How Strength And Conditioning Benefits Endurance Athletes

How Strength And Conditioning Benefits Endurance Athletes

As an endurance athlete, your weeks are already packed with rigorous training sessions, eating right, and getting enough rest. So the thought of adding another workout to the mix might feel overwhelming, especially a Strength and Conditioning session that has very little to do with endurance training...

But what if Strength and Conditioning could not only support but actually enhance your endurance training? In this article, we'll dive into five reasons why incorporating Strength and Conditioning into your routine can be a game-changer.

1. Injury Prevention

In endurance sports, we repeat movements thousands of times in a single session, leaving us very susceptible to injury - if any part of our movement chain is even slightly inflamed, then more of the same repetitive movements will only make it worse...

Strength and Conditioning can help through strengthening the major and supporting muscles beyond the movements we typically train them in, making them more adaptable and less likely to injure from adverse loads. Stronger stabilising muscles also provide greater support, reducing the demand on less flexible elements such as ligaments and tendons.


2. Improved Efficiency

In endurance sports, a few major muscles do the majority of the work, but we still rely on our other muscles to engage and help control the movements. For example, a runner can turn their legs over as quickly as they want, but without a strong core their upper body will simply flop about and waste their energy.

Strength and Conditioning can help by targeting and strengthening our whole body, enabling us to hold our most efficient positions for as long as possible. It also improves our coordination and stability, leading to smoother and more controlled movements, helping us to get the most out of the energy we expend during the exercise.

3. Helps Smooth Out Imbalances

We all have small imbalances all over the place, but if left unaddressed then endurance athletes develop compensations that put uneven stresses on ligaments, tendons and joints, all of which can cause chronic injuries.

Strength and Conditioning can help to minimise imbalances by targeting and working major and supporting muscle groups in isolation, reducing any dominance that one side may have over the other. This also stimulates unused muscles to engage, minimises the effects of imbalances, and ultimately reduces the risk of asymmetric loading and overuse injuries in the long term.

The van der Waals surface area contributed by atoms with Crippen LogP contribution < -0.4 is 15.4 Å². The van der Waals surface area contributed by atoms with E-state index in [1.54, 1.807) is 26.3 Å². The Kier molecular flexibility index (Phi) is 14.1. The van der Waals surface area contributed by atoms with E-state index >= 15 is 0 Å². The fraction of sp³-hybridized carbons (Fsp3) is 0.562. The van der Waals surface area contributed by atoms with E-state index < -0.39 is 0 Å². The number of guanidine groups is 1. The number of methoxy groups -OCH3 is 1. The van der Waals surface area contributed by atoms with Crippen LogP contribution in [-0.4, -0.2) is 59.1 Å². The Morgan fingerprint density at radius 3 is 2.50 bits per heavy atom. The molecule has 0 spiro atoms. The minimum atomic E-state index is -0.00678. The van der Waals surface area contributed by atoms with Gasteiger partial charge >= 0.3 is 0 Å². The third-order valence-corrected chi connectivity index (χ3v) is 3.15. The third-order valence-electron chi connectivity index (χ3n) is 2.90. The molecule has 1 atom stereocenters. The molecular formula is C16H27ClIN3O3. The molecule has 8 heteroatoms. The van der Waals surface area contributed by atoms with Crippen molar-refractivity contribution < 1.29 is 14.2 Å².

4. Increased Power Available

By increasing our strength, our muscles can produce more force with each contraction. This additional strength can benefit us in more than one way:

1. We can produce even more power to go faster, climb harder, and get round the course quicker.

2. We can continue to produce the same power output that we can currently produce, but at a smaller % of our maximum available strength, so it will feel like we are putting in less effort.

Either way, having more available strength will always work to your advantage.

5. Mental Toughness

Strength and Conditioning exposes us to different challenges than the ones we usually face in our normal endurance sessions. Pushing through demanding workouts builds mental toughness, discipline, and confidence, all of which are crucial for endurance athletes facing events that test their mental strength just as much as their physical limits.


Getting Started

We have seen in the points above how Strength and Conditioning can help us both physically and mentally, and not only support but accelerate our endurance training development.

But how can we get started if we haven't used this tool in our programs before?

The key is to break yourself in slowly, and not do anything too intense too soon. Unlike Strength athletes, our goal is not to stack on heavy weights and try to set PB's every week... For endurance athletes, the aim is to complement our main sport by ensuring the muscles in our body can engage effectively when we need them.

To achieve this aim, 1-2 x 20 minute sessions a week is a good place to start for beginners, building up to 2-3 x 45 minute sessions. Keep the rep range high (above 10), and the weights very low - form is the priority and the weight shouldn't feel too heavy, but be challenging on the last rep or two.


So, whether you're aiming for personal milestones or competitive success, integrating strength and conditioning can be the game-changer you need to reach your goals and excel in your athletic endeavours.

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